Is “Healthy” Food Really Healthy For You?

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We’ve been bombarded by information and promotions on TV, Internet and the press by so called “experts” and celebrities to follow this diet or eat only that food, which they consider “healthy”. But just because a food has “healthy” printed on its label or in its advertising, doesn’t mean that the food is actually healthy. You have to scrutinize the facts behind these recommendations and check nutrition labels of every food purchase for high calories, artificial ingredients, preservatives, and other red flags to determine whether or not it can be part of a balanced diet.

Let’s look at some of the most common misleading information.

Fat-free foods

Many foods are promoted as “light,” fat-free, low-fat, or reduced-fat. In most of these foods, fat is being replaced by sugar or high fructose corn syrup to improve taste, resulting in similar or even higher calories. Remember that fats are a necessary component of a healthy diet, so you don’t need to be scared of them. Also most of these products cause an increase in insulin release, which contributes to more hunger and eventually weight gain and diabetes.

Diet soda

Although the term “diet soda” may bring to mind diet and health, there is no evidence that these calorie-free alternatives result in weight loss or prevent other chronic health conditions, such as diabetes. In opposite, there is more and more data that “diet soda” can cause weight gain, diabetes, bone loss and abdominal issues. It’s best to avoid drinking diet soda and favor better alternatives such as water, unsweetened tea, coconut water or coffee.

Sports drinks

Sports drinks are filled with electrolytes and sugar, and are promoted as “replenishing” after exercise. While these drinks do have extra electrolytes, their high sugar content is comparable to that found in soft drinks. Sports drinks raise your blood sugar quickly, followed by a significant drop in 2 hours, contributing to fatigue and a decrease in endurance, in addition to contributing to the development diabetes and heart disease. Instead of reaching for a Gatorade or Powerade after a workout, go for plain old water with an addition of electrolyte powder or pickled water instead.

Gluten-free foods

Lots of people are getting on the gluten-free bandwagon, and it’s tempting to think that these foods provide health benefits to more than just those with celiac disease. Unfortunately, gluten-free foods are not healthier and are more expensive than gluten alternatives. Finally, refined starches used as a substitute for wheat, in gluten-free foods, lack nutrients and may result in blood sugar spikes. Bottom line: Gluten-free is good only for people who can’t tolerate the gluten in wheat products.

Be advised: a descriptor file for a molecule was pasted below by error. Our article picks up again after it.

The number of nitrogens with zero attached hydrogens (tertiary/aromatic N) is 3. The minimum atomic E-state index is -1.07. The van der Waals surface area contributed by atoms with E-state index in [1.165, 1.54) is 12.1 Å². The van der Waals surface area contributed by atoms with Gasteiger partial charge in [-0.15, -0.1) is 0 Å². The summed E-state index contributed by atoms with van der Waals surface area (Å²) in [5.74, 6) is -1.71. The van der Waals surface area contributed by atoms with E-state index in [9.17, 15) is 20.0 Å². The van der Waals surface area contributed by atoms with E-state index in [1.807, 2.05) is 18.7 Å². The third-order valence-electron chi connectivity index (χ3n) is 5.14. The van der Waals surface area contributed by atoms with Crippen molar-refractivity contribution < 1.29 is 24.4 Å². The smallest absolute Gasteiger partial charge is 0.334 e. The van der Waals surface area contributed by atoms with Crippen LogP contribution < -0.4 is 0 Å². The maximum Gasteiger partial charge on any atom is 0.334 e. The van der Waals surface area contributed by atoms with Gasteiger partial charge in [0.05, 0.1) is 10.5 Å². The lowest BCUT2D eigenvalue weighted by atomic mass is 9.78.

Yes, dried fruits and nuts in granola are good for you in small amounts. But it’s unclear how much fat and sugar is really in the granola that you buy at the store, given the addition of sweeteners and oils. Consequently, granola can be packed with calories. Instead of eating pre-made granola, eat nuts and seeds as your snack or add them to the yogurt or salad.

Vegan or vegetarian foods

Many people are tempted to think that the buzzwords “vegan” or “vegetarian” automatically imply health. A lot of vegetarians tend to replace meat and fish with simple carbohydrates, like rice and pasta. Vegan foods, which are made only of plant products, can be very high in sugar, calories, fats, salt and preservatives. Examples of vegan foods that can quickly turn unhealthy include imitation meats, vegan pastas, veggie chips and seitan.

Agave nectar and Fructose

Agave is a plant found in hot, arid regions of Mexico, South America and the United States. It’s often processed into a fructose syrup devoid of nutrients. Because this sweetener isn’t glucose, it’s often marketed as natural, healthy, and diabetes-friendly. But like glucose, high levels of fructose cause excessive release of insulin and are converted to fat by the body, contributing to obesity, diabetes and heart disease.

Dried fruits

In limited amounts, dried fruits can be good for you, and contain up to 3.5 times the fiber, vitamins, and antioxidants of fresh fruit. But remember that dried fruits are also high in calories and sugar. Avoid buying dried fruit with added sugar (you can find out whether sugar is added by reading the ingredient list on the label) or preservatives, like sulfates.

Processed fruit juices and juice cocktails

Although the word “fruit” often resonates with the idea of health, processed fruit juice is mostly just sugar-water with a splash of antioxidants and vitamins. Furthermore, fruit juice lacks fiber. Even fruit juices that are labeled “not from concentrate” or “100% pure” contain added sugar and flavors. In the end, a 12-oz serving of apple juice can have even more calories than a 12-oz serving of Coca-Cola. Read labels and don’t buy juice with added sugar as an ingredient. Fresh squeezed with no other ingredients is always best.

Store-bought smoothies

Smoothies sound delicious and healthy. Although they may be delicious, store-bought smoothies can be high in artificial sweeteners, fruit juice, fat and sweetened dairy products. Instead, opt for making your own smoothies at home where you can control the quality and quantity of ingredients used.

Do not get blindsided by labels. Go for natural, balanced nutrition, which includes plenty of vegetables, fruits, fish, meat and poultry. Do not forget our delicious water. And of course add fermented food for longevity.

For more information on healthy nutrition and lifestyle, please schedule an appointment with Dr. Koganski at 215-750-7000 or




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